Another octal preamp build, this time a Deluxe!

Discussion in 'Shock Brother's DIY Amps' started by Nickfl, Jan 24, 2019.

  1. Nickfl

    Nickfl Tele-Afflicted

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    I built an octal Princeton of sorts last year, which used various bits from the design of a few different early SE octal Fenders. It came out great and I still think it is one of the better sounding amps I've built.

    A recent thread in the tube amp forum about a vintage 5A3 got me thinking about building a PP octal amp and I dug through my parts bin and found some bits and pieces that might work and whipped up this schematic:

    All Purpose Octal Deluxe Schematic.png

    I've used the basic bones of the 5A/B/C3 deluxes, but with a few alterations to make it more interesting. I'm using a 6SL7 instead of a 6SC7 for the input tube so that I can split the cathodes and have both a grid leak and a cathode biased input channel. I've also put a switch on the NFB so that I can have that both ways as well. Lastly I'm using a power transformer, field coil speaker and PP 6k6 transformer pulled from an old radio console. I figure that all together this should give me something like 8 watts of output and be a bit quieter than a 2x6v6 amp while covering the full range of octal deluxe tone options.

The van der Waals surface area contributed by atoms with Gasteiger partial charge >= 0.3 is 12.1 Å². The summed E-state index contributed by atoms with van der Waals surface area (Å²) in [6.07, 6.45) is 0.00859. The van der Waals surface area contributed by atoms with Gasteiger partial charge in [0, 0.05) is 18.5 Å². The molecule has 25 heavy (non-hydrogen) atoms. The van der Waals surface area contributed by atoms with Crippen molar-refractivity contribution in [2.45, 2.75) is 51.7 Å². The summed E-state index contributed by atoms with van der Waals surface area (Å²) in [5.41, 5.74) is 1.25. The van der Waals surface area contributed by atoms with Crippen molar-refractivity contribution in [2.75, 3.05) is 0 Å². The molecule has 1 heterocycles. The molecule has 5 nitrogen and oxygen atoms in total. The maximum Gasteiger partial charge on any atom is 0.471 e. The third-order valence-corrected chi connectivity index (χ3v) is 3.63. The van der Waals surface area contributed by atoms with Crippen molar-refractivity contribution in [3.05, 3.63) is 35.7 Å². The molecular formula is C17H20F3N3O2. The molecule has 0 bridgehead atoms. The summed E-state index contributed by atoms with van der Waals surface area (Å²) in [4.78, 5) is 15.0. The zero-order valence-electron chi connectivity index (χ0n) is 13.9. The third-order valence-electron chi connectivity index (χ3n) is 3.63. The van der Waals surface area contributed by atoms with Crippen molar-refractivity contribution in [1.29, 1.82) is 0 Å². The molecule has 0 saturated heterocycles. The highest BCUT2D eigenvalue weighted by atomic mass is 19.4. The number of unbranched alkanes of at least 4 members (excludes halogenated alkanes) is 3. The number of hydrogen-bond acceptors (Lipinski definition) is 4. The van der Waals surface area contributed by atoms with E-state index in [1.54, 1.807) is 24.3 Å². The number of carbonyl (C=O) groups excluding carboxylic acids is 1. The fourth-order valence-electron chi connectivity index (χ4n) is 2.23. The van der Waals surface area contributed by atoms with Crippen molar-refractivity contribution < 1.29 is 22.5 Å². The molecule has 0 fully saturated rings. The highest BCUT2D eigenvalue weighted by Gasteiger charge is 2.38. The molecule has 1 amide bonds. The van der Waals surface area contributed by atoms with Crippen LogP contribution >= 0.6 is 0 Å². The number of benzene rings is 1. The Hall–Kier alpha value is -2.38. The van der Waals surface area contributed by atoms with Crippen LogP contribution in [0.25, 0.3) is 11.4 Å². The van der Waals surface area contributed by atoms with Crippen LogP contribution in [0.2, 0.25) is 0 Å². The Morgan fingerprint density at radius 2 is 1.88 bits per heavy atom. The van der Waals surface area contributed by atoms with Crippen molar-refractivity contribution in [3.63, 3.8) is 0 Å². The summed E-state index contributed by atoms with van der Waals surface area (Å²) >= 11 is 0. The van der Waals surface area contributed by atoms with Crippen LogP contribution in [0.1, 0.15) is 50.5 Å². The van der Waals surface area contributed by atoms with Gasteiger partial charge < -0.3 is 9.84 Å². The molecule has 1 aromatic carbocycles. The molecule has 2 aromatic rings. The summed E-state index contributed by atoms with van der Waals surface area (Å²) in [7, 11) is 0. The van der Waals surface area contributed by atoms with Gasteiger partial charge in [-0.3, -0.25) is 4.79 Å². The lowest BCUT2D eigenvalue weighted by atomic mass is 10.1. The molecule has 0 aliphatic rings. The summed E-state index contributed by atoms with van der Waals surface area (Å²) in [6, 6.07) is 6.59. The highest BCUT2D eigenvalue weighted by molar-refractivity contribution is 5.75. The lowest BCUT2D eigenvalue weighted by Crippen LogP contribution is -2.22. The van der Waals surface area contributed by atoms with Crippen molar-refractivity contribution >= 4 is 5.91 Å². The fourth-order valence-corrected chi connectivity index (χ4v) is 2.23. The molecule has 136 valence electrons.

2. Nickfl

    Nickfl Tele-Afflicted

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    Finally starting on this project!

    I started building the cab last week. Although this is a Fender inspired amp, I'm going with something a little more Gibson like for the speaker cabinet. Here are my plans:

    IMG_20190413_231354.jpg

    And the beginning of the cabinet:

    IMG_20190414_200329.jpg

    IMG_20190414_200340.jpg

    And the template for the grille laid out on some MDF:

    IMG_20190414_200351.jpg
     
  3. Nickfl

    Nickfl Tele-Afflicted